curl.js (another awesome cujo micro-library).

If you want to just use the css-loading capabilities of cssx, you can
simply copy the css.js file into your project. It does not rely on any other
files in this repo. css.js requires the use of an AMD-compliant module
loader just like cssx does. More notes about using css.js are in the section 
"How do I just use css.js in my RequireJS or curl.js project?" (below).


Why would you want to augment css files?

Mainly, to provide fixes for browsers that don't support CSS 3 or CSS 2.1.
Cssx has it's own plugins. These plugins modify css in various ways, such as:

 1) convert opacity and rgba to something that works in IE, e.g.:
    opacity:0.1; to filter:progid:DXImageTransform.Microsoft.Alpha(Opacity=10);
 2) implement "box offset positioning" in IE6
 3) implement advanced selectors in IE 6&7, e.g.:
    input[type=checkbox], .class1.class2, .parent > .child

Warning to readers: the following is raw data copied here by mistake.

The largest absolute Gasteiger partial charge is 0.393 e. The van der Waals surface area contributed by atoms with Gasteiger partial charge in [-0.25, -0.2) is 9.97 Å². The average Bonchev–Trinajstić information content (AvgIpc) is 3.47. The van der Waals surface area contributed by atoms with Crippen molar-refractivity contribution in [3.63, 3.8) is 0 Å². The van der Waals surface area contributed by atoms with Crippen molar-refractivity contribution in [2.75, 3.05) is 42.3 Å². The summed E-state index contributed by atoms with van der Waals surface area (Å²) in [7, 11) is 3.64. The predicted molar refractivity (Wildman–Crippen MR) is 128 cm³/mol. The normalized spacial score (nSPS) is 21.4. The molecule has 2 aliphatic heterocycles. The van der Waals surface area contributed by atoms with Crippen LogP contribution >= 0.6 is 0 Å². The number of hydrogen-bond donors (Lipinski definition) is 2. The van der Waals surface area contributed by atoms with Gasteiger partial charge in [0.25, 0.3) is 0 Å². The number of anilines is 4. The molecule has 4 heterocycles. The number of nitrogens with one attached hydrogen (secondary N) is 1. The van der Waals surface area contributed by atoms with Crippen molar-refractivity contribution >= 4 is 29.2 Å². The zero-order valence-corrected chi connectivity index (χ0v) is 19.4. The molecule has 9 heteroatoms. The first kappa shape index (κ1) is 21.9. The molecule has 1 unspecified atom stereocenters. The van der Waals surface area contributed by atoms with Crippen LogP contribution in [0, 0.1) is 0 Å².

4) automatically convert css3 properties to vendor-specific properties, e.g.:
    transition:opacity 1s ease; to -webkit-transition:opacity 1s ease;
 5) automatically convert machine-specific measurements, e.g.:
 	margin-right: -cssx-scrollbar-width; to margin-right: 15px;

All of the above (and several others) are already implemented and work
dynamically (not statically like when using Selectivizr)! Because cssx is
plugin-based, you can create and add your own cssx plugins.


Doesn't run-time augmentation of css take up valuable load time?

Yes. It does. But probably not as much as you think. It takes a few
milliseconds to process a reasonably-sized css file. cssx provides several
configuration options to help streamline the parsing process.

Current work on AMD is focused on building optimized bundles of javascript